Drastic measures are being taken in some parts of South Korea to keep social distancing going, including plowing up spring flowers that draw picnickers.
The southern resort island of Jeju, which in normal times would be brimming with tourists enjoying the season’s change, plans to do away with the massive blossom lining a road in a small village of Gasi-ri.
Villagers asked for their earlier removal, fearing they would draw crowds of spectators potentially carrying the novel coronavirus.
Rape flowers and cherry blossoms make Noksan Road among the 100 beautiful roads chosen by the state tourism board. In previous years, rape plants were plowed up after flowers withered and the annual flower festival ended.
The move comes as Jeju residents’ anxiety is growing over outside visitors who they see as a potential threat to the island’s efforts to keep the virus away, closing schools and canceling festivals.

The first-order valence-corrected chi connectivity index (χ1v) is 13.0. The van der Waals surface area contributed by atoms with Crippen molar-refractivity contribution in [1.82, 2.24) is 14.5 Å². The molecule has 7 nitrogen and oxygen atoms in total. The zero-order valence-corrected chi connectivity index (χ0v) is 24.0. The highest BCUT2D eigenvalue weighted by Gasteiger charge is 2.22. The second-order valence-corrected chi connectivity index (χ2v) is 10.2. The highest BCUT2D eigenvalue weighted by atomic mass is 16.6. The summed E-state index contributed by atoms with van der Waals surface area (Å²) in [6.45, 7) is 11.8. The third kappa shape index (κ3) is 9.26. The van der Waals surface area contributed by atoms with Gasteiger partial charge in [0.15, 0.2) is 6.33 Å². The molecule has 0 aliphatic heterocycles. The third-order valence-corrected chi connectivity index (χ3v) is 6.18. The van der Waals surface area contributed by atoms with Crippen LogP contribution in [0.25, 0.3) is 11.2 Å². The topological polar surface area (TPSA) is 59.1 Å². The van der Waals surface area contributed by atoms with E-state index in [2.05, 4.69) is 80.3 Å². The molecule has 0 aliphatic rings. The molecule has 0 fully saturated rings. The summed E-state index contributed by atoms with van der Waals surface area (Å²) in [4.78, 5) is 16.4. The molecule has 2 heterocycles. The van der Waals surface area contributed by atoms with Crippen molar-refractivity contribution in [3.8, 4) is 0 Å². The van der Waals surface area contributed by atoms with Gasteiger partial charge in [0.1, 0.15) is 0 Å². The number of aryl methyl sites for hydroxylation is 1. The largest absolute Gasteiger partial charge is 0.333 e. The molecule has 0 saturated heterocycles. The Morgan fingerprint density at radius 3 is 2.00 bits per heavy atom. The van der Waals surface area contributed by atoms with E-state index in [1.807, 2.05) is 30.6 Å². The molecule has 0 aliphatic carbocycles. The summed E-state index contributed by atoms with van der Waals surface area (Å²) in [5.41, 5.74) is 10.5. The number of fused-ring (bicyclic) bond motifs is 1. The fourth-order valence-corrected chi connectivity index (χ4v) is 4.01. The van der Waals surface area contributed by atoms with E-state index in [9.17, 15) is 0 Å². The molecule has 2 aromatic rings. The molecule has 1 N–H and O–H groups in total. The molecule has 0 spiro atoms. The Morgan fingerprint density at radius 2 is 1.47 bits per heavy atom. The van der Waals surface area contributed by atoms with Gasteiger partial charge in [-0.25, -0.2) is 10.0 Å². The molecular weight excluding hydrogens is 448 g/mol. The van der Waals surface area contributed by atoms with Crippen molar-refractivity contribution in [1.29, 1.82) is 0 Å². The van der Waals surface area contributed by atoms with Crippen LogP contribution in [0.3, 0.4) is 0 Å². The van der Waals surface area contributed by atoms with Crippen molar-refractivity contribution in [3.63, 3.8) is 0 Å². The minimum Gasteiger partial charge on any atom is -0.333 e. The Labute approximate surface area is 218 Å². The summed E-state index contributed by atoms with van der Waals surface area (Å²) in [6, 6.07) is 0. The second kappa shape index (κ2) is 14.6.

Earlier this week, the provincial government sued two travelers for over 130 million won in damages, accusing them of touring the region despite knowing they might be infected with COVID-19.
Spring picnickers are a concern for other regions as well.
The capital Seoul decided to close public parking lots along the riverside parks this weekend and the next, in a preemptive action to keep crowds from gathering for cherry blossoms viewing in the Yeouido area.
“Please skip cherry blossom viewing this year and continue distancing,” Shin Yong-mok from Seoul Metropolitan Government made a plea.
The Korea Centers for Disease Control’s social distancing guidelines do not restrict activities in open-air spaces where a 2-meter distance can be observed, but the agency still says people should take caution when using public facilities such as toilet.
Although its total accumulated confirmed cases of COVID-19 approaches 10,000, South Korea is sticking to its policy of no lockdowns or stay-at-home orders, asking the public’s voluntary participation in the virus fight.
From news reports (firstname.lastname@example.org